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Insulate vented cathedral attic ceiling above gable joint

mfleck | Posted in General Questions on

Hi all,

Im deep in my attic insulation project. Here is my plan: I’m using 1-inch foam to create a 1 inch air vent against underside of roof. I’m sealing with spray foam. Then will come 3.5 inches of unfaced rock wool up to the bottom edge of rafters, and then 2-inch polyiso layer under rafters, followed by 5/8 drywall.

Ive got 80% of the ridged foam cut and cobbled in and have one more stretch to do, but it runs over the opening to a gable running perpendicular to the main roof. This section has access to the main ridge vent, but not the soffit venting.  What’s the recommended approach here?  Do I follow the same approach, but just seal off the bottom of the venting gap since it can’t go down to a soffit?  So, is it ok to just have ridge venting for this section without soffit venting?

thanks, everyone.


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  1. Expert Member
    Akos | | #1

    It depends on what you are doing in the gable section. If that is left with insulation on the floor and a gable vent, then you can use the air from the gable vent to feed the new channels going up. If this is the case, make sure you air seal the gable section for the attic space. Important to block up all air flow paths around the joists and rafters.

  2. mfleck | | #2


    The gable (might not be the right term here) is above the bathroom that juts off the main rectangle of the building. The gable has the same roof structure as the rest of the attic (straight shots from soffit to ridge vents). I am planning to insulate the gable section in the same way as the rest of the attic.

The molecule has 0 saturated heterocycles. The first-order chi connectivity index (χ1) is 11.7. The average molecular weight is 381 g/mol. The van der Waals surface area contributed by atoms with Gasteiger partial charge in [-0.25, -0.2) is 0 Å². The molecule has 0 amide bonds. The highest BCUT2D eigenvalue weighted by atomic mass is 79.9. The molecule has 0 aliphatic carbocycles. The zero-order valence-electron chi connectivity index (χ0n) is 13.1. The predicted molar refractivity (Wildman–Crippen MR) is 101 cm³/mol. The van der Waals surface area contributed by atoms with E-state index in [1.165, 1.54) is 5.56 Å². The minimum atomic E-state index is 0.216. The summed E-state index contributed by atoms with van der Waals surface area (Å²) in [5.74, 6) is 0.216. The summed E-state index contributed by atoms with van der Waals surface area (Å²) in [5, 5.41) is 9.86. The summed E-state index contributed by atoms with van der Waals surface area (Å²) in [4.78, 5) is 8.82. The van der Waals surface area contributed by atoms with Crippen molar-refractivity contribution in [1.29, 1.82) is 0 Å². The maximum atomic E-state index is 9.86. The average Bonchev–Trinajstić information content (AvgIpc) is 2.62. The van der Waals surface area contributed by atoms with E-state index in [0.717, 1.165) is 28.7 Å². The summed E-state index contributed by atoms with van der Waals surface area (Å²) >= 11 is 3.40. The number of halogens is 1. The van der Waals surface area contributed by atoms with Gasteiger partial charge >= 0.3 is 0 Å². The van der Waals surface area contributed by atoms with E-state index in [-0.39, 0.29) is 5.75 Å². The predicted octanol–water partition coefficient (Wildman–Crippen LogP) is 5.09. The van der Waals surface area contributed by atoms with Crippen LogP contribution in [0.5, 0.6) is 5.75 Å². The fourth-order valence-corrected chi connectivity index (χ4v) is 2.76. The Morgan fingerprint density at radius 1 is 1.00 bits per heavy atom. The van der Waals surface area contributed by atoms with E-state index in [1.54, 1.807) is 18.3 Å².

So, I don’t see how I could have intake air coming into this vented part of the roof that is cut into by the opening to the gable. It has access to the ridge vent, but nothing but conditioned air at the bottom opening to the gabled section (see pictures).

    Is it possible to vent this section? How do I do this?

  3. GBA Editor
    Brian Pontolilo | | #3

    Hi Matt,

    Just to be clear, you are planning to insulate the roof line in the space over the bathroom as well? If so why? Unless you are going to be using that space for something, you could air seal and insulate the attic floor in that area, which is a more cost-effective strategy and the follow Akos' advice and let that vented area interface with the roof venting over the main volume of the house.

  4. mfleck | | #4

    Thanks Brian and Akos,

    That makes sense.

    So, I need to find a way to seal that opening to the gable space above the bathroom so that the air in that unconditioned/vented space above the bathroom can move freely into the vents that I create on my last roof line (but not into the main attic space)? Then, I'd insulate the bathroom ceiling. Is that right?

    Should I use faced insulation in the attic floor above the bathroom?

    1. Expert Member
      Akos | | #5

      Pretty much. I would air seal the ceiling above the bathroom first then block off any air paths at the ceiling joist level to the conditioned attic. After that top up the insulation and finally install the air barrier between the two spaces. You might want to build a small hatch in case you need to get in there.

      Our code calls for vapour barrier at the ceiling for an unconditioned attic space. Consensus seems to be the presence/absence of a vapour barrier doesn't matter in this location, so go with whatever is easiest. Just make sure you don't inadvertently build a cold side vapour barrier.

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